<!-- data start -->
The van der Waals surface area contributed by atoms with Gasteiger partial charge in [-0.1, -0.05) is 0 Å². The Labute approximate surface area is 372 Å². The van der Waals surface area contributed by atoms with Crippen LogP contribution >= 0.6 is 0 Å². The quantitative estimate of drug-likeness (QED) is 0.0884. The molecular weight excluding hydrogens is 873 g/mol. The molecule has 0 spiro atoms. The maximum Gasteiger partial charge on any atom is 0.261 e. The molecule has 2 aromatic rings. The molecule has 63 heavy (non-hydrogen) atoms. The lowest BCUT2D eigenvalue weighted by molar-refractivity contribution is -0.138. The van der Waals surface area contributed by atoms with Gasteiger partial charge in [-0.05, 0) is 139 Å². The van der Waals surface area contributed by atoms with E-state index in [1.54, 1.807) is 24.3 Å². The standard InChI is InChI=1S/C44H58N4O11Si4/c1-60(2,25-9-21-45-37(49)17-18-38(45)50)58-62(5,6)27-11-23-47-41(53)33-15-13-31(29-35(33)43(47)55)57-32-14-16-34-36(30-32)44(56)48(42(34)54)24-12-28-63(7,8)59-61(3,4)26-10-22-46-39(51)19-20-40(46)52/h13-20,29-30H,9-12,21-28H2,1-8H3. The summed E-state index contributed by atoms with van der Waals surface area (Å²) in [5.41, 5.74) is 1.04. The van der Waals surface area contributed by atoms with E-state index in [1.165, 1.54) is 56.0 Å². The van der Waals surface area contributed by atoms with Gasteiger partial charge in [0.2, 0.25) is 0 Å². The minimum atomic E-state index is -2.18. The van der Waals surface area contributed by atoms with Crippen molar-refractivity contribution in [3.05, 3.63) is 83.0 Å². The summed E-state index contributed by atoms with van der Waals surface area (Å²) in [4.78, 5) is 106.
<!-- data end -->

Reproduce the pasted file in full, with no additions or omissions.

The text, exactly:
The van der Waals surface area contributed by atoms with Gasteiger partial charge in [-0.1, -0.05) is 0 Å². The Labute approximate surface area is 372 Å². The van der Waals surface area contributed by atoms with Crippen LogP contribution >= 0.6 is 0 Å². The quantitative estimate of drug-likeness (QED) is 0.0884. The molecular weight excluding hydrogens is 873 g/mol. The molecule has 0 spiro atoms. The maximum Gasteiger partial charge on any atom is 0.261 e. The molecule has 2 aromatic rings. The molecule has 63 heavy (non-hydrogen) atoms. The lowest BCUT2D eigenvalue weighted by molar-refractivity contribution is -0.138. The van der Waals surface area contributed by atoms with Gasteiger partial charge in [-0.05, 0) is 139 Å². The van der Waals surface area contributed by atoms with E-state index in [1.54, 1.807) is 24.3 Å². The standard InChI is InChI=1S/C44H58N4O11Si4/c1-60(2,25-9-21-45-37(49)17-18-38(45)50)58-62(5,6)27-11-23-47-41(53)33-15-13-31(29-35(33)43(47)55)57-32-14-16-34-36(30-32)44(56)48(42(34)54)24-12-28-63(7,8)59-61(3,4)26-10-22-46-39(51)19-20-40(46)52/h13-20,29-30H,9-12,21-28H2,1-8H3. The summed E-state index contributed by atoms with van der Waals surface area (Å²) in [5.41, 5.74) is 1.04. The van der Waals surface area contributed by atoms with E-state index in [1.165, 1.54) is 56.0 Å². The van der Waals surface area contributed by atoms with Gasteiger partial charge in [0.2, 0.25) is 0 Å². The minimum atomic E-state index is -2.18. The van der Waals surface area contributed by atoms with Crippen molar-refractivity contribution in [3.05, 3.63) is 83.0 Å². The summed E-state index contributed by atoms with van der Waals surface area (Å²) in [4.78, 5) is 106.